Aging and the menopause: A reduced sex drive is not an inevitable part of aging but this is something many men and women experience as they get older.  There can be many reasons for this such as:
- Side effects of medication
- Age – related health problems, including mobility problems
- Falling levels of sex hormones (testosterone) in men
- Falling levels of sex hormones (oestrogen and testosterone) just before, during and after the menopause in women
Sexual problems: You should think if your problem is a result from a physical issue which makes your sex difficult or it is unfulfilling. A low sex drive can be result of:
- Involuntary tightening of the vagina (vaginismus)
- Inability to orgasm
- Painful sex
- Vaginal dryness
- Erectile dysfunction
- Ejaculation problems
Medication and contraception: There are some medicines which can reduce libido such as:
- Many types of antidepressant medication [7,9]
- Medication for high blood pressure
- Hormonal contraception, such as the combined hormonal contraception (pill, patch or ring), the progestogen – only pill, the contraceptive implant and the contraceptive injection
- Medications for enlarged prostate such as finasteride
- Medications for fits (seizures) such as haloperidol
- Medication for prostate cancer such as cyproterone
- Medications called antipsychotics such as haloperidol 
 Blackwell Publishing Ltd. Risk for low sexual desire increases in women after surgical menopause. EurekAlert! 2006. Retrieved from www.eurekalert.org/pub_releases/2006-02/bpl-rfl022706.php
 Pauls RN. Impact of gynecological surgery on female sexual function. International Journal of Impotence Research. 2010;22:105–14.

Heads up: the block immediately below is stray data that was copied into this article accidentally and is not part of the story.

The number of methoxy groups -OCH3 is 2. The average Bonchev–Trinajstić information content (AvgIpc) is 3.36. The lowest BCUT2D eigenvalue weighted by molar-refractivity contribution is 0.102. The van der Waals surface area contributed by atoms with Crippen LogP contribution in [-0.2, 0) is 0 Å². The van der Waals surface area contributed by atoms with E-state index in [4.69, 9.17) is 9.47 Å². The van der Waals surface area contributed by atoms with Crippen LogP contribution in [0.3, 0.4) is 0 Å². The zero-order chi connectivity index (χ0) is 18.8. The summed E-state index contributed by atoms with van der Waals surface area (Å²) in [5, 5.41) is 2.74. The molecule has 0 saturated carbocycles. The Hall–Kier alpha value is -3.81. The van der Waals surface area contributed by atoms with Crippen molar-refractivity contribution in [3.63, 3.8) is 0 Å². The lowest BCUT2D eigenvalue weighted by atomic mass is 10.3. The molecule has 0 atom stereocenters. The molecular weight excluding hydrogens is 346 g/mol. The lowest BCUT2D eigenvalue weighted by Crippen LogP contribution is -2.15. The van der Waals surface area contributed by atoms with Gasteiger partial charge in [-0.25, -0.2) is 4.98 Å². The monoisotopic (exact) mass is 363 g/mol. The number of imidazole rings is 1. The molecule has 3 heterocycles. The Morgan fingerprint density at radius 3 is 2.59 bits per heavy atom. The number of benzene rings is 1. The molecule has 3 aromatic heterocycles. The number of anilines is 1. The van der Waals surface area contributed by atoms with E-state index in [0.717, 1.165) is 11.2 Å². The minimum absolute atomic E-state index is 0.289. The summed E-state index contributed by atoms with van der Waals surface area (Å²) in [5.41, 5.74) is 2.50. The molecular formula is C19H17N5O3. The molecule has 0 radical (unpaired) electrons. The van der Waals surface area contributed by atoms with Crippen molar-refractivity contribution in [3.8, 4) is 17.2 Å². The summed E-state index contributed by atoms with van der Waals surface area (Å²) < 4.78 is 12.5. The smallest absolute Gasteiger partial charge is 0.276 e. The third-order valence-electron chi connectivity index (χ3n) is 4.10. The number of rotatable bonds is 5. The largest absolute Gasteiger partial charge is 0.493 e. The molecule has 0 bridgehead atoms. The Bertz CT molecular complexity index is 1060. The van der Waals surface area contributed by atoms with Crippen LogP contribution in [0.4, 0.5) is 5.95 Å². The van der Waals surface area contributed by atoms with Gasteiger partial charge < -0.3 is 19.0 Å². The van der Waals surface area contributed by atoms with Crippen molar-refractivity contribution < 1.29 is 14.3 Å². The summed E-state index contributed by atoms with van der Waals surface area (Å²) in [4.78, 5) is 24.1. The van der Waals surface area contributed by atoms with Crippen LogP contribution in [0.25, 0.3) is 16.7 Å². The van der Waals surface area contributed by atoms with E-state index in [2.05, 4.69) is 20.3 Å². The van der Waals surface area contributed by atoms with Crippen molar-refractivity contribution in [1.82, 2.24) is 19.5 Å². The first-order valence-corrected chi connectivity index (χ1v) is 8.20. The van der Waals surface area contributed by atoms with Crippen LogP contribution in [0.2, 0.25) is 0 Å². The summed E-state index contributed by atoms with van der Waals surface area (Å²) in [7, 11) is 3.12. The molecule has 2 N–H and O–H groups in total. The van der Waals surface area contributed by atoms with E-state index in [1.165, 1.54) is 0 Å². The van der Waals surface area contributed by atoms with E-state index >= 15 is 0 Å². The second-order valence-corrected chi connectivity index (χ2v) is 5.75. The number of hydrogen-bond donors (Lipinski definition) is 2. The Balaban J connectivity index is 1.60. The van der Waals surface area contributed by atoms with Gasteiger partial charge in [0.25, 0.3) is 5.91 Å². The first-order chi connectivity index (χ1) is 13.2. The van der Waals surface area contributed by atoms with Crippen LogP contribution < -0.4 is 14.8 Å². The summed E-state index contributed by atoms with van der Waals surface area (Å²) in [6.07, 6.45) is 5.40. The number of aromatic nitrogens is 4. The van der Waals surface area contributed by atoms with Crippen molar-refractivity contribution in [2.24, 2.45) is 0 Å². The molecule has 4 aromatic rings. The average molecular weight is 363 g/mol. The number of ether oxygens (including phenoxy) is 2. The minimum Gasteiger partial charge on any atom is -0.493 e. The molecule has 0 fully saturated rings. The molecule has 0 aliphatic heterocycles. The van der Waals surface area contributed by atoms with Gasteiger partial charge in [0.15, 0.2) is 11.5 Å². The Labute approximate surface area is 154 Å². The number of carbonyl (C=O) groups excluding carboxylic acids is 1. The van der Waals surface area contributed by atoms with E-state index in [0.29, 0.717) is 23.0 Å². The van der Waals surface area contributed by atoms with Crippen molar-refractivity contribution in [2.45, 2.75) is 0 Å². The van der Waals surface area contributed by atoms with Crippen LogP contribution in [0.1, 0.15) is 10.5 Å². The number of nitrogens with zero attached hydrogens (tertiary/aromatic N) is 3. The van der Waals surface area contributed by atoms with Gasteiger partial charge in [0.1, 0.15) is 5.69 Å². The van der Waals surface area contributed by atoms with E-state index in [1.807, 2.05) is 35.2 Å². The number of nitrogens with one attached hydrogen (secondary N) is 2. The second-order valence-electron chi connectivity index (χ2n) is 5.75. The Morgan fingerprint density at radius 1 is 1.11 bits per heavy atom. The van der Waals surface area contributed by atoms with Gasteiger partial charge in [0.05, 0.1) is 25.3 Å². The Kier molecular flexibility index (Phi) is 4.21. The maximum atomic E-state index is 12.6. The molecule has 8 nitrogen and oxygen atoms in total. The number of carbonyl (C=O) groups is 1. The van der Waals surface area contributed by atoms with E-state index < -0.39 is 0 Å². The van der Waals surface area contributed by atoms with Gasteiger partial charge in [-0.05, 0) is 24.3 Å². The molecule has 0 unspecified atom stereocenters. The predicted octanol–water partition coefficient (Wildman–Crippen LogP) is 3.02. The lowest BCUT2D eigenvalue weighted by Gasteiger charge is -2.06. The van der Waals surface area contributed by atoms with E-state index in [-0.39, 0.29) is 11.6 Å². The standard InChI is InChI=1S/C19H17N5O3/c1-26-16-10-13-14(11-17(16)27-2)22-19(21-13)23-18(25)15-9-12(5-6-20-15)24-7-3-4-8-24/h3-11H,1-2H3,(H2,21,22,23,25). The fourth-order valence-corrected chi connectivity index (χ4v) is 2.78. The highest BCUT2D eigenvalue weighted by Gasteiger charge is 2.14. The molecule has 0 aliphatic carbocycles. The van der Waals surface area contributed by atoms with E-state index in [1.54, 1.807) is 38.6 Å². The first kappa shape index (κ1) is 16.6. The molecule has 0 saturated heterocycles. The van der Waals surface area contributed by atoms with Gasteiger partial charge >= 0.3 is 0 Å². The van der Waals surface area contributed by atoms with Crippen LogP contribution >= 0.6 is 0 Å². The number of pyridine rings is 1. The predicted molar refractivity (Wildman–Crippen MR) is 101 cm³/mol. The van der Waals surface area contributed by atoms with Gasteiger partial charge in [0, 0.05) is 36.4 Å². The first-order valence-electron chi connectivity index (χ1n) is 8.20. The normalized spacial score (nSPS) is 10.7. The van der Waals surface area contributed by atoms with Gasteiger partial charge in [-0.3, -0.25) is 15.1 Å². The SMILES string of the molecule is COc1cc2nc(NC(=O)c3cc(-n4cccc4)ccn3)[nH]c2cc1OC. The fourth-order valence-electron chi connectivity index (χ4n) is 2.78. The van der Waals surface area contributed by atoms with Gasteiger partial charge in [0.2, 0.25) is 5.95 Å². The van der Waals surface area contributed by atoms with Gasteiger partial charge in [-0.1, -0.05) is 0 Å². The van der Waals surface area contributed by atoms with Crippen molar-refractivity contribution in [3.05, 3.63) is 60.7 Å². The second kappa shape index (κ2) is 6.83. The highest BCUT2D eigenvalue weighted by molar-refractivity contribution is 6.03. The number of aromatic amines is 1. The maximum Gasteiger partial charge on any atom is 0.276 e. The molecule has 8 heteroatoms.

Shankar A, Prasad N, Roy S, et al. Sexual dysfunction in females after cancer treatment: an unresolved issue. Asian Pacific Journal of Cancer Prevention. 2017;18(5):1177–82.
 Omidvar S, Niaki MT, Amiri FN, Kheyrkhah F. Sexual dysfunction among women with diabetes mellitus in a diabetic center in Amol. Journal of Natural Science, Biology, and Medicine. 2013;4(2):321–4.
 Nascimento ER, Maia ACO, Pereira V, et al. Sexual dysfunction and cardiovascular diseases: a systematic review of prevalence. Clinics (Sao Paulo). 2013;68(11):1462–8.
 Dewitte M, Mayer A. Exploring the link between daily relationship quality, sexual desire, and sexual activity in couples. Archives of Sexual Behavior. 2018;47:1675–86.
 Carcedo RJ, Fernández-Rouco N, Fernández-Fuertes AA, Martínez-Álvarez JL. Association between sexual satisfaction and depression and anxiety in adolescents and young adults. International Journal of Environmental Research and Public Health. 2020;17(3):841.
 Leventhal JL. Management of libido problems in menopause. The Permanente Journal. 2000;4(3):29–34.
 Lorenz T, Rullo J, Faubion S. Antidepressant-induced female sexual dysfunction. Mayo Clinic Proceedings. 2016;91(9):1280–6.
 Park YW, Kim Y, Lee JH. Antipsychotic-induced sexual dysfunction and its management. The World Journal of Mens Health. 2012;30(3):153–9.